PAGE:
While I can’t quite put my finger on what was missing, I’d describe the show as being too pat, too tidy, wrapped up in a baby’s diaper and delivered by the stork. While I got the gist of the show and had a few laughs, I wasn’t surprised in the way I expected to be. I felt like I could see every scene coming, every laugh choreographed, and character (including Rudolph’s overly nervous and neurotic assistant Missy, played by Jennifer Hall) well…all before. Maybe it was the late night PB & J, but I definitely felt as if I’d food coma’d right into the mundane. Still, my respect for the cast and love of quirky comedy is willing to acknowledge the daunting task the pilot episode has- knocking home the premise and hooking the audience. So I am willing to give the show another shot, it just might be in the middle of the night again rather than my prime time viewing hours.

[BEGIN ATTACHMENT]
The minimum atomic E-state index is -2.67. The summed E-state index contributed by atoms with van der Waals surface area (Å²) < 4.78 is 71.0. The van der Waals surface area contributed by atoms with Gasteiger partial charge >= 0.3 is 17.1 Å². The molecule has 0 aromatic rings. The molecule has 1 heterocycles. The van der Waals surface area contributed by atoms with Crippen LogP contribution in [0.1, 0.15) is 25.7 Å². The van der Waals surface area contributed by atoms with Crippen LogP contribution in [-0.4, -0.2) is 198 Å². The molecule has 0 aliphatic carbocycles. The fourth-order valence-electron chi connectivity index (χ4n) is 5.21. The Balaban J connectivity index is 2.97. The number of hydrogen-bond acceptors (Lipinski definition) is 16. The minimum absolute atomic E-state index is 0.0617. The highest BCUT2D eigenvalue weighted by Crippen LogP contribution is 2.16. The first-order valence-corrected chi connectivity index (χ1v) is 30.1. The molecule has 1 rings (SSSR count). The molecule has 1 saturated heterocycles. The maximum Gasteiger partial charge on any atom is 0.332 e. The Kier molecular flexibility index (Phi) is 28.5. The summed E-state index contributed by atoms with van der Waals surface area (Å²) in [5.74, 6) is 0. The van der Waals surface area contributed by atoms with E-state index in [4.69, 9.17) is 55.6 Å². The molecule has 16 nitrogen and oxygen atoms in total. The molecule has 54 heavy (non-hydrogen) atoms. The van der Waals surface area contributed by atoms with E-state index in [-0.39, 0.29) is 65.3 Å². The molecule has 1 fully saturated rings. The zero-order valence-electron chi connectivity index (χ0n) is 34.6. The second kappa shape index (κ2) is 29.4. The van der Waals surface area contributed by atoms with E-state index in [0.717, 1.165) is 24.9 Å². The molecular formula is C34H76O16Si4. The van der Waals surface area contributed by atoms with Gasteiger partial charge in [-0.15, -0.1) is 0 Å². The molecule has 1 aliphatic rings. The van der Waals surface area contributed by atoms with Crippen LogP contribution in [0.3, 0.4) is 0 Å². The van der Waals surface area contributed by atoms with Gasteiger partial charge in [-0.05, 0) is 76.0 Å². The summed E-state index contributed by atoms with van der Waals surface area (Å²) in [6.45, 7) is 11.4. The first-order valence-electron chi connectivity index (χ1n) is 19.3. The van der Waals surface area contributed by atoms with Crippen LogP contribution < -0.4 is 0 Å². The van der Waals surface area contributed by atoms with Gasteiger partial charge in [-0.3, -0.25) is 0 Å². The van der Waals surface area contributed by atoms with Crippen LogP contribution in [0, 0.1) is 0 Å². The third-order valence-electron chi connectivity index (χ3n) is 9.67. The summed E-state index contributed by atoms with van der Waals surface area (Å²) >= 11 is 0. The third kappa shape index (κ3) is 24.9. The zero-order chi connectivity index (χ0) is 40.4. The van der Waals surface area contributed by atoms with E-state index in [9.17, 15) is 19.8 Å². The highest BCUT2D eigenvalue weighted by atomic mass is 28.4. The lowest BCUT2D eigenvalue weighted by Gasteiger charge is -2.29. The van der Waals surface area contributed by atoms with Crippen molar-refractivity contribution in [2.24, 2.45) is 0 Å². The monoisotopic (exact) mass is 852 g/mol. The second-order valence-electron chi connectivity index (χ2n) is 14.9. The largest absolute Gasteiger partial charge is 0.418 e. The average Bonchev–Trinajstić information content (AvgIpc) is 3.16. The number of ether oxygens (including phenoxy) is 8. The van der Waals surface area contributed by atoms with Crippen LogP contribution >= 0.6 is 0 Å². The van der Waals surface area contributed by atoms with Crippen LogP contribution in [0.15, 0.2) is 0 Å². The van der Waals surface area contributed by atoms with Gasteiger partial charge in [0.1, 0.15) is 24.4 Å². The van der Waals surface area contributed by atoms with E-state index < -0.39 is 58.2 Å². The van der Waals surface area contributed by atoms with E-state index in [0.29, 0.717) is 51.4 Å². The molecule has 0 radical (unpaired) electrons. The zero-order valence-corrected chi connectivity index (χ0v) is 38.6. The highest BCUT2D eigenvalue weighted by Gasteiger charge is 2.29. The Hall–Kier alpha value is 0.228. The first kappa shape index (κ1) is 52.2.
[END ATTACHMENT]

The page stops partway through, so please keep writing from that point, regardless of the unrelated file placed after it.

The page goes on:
Now perhaps as I got more tired, I became irritable. But I am pretty sure 2 Broke Girls was just flat out worse. Once again, I was enticed to set my Tivo by the dangling carrot of Kat Dennings. As a fan of her work and a waitress of many years myself, I couldn’t imagine a reason I would not like this show. Then I watched it. The premise is fine. Dennings plays jaded waitress Max who works in a dump of a restaurant with a creepy back of the house staff, foreign boss trying too hard to be all-American, and lives in an even shittier apartment with a less than worthy boyfriend with abs of steel (Noah Mills). All plausible. Her only waitering co-worker (it’s a VERY small restaurant) is fired for having sex in the stock room…still plausible, sadly…and in walks Caroline (Beth Behrs). She is a socialite modeled after the recent Ponzi scheme stories that headlined the real-life news. Her Daddy embezzled tons of money and she is broke and shunned by her upper-crust Manhattan community. She looks for a job where no one will find her…aka…Brooklyn and of course has a padded resume as she has never waited tables a day in her life (see the scene where she literally marries bottles of Ketchup, as in ‘I now pronounce you man & wife’).  So…what’s the problem?